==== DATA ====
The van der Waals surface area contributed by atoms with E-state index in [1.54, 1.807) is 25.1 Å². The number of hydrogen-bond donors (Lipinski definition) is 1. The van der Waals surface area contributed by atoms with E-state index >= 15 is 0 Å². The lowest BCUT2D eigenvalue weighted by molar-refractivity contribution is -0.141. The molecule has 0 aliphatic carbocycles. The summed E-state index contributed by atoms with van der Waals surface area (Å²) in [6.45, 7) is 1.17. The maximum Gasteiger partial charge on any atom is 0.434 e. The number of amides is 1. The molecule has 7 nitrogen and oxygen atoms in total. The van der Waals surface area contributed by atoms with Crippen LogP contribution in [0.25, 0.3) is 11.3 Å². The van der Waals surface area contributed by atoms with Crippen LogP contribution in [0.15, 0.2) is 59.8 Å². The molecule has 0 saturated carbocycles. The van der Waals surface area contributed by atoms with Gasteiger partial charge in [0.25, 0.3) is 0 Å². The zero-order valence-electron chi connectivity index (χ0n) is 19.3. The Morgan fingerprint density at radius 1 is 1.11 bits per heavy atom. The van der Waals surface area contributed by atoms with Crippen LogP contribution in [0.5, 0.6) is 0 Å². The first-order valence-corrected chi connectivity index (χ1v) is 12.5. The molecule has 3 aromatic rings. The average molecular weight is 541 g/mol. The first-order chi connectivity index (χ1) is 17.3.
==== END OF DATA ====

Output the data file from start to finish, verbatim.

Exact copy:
The van der Waals surface area contributed by atoms with E-state index in [1.54, 1.807) is 25.1 Å². The number of hydrogen-bond donors (Lipinski definition) is 1. The van der Waals surface area contributed by atoms with E-state index >= 15 is 0 Å². The lowest BCUT2D eigenvalue weighted by molar-refractivity contribution is -0.141. The molecule has 0 aliphatic carbocycles. The summed E-state index contributed by atoms with van der Waals surface area (Å²) in [6.45, 7) is 1.17. The maximum Gasteiger partial charge on any atom is 0.434 e. The number of amides is 1. The molecule has 7 nitrogen and oxygen atoms in total. The van der Waals surface area contributed by atoms with Crippen LogP contribution in [0.25, 0.3) is 11.3 Å². The van der Waals surface area contributed by atoms with Crippen LogP contribution in [0.15, 0.2) is 59.8 Å². The molecule has 0 saturated carbocycles. The van der Waals surface area contributed by atoms with Gasteiger partial charge in [0.25, 0.3) is 0 Å². The zero-order valence-electron chi connectivity index (χ0n) is 19.3. The Morgan fingerprint density at radius 1 is 1.11 bits per heavy atom. The van der Waals surface area contributed by atoms with Crippen LogP contribution in [0.5, 0.6) is 0 Å². The first-order valence-corrected chi connectivity index (χ1v) is 12.5. The molecule has 3 aromatic rings. The average molecular weight is 541 g/mol. The first-order chi connectivity index (χ1) is 17.3.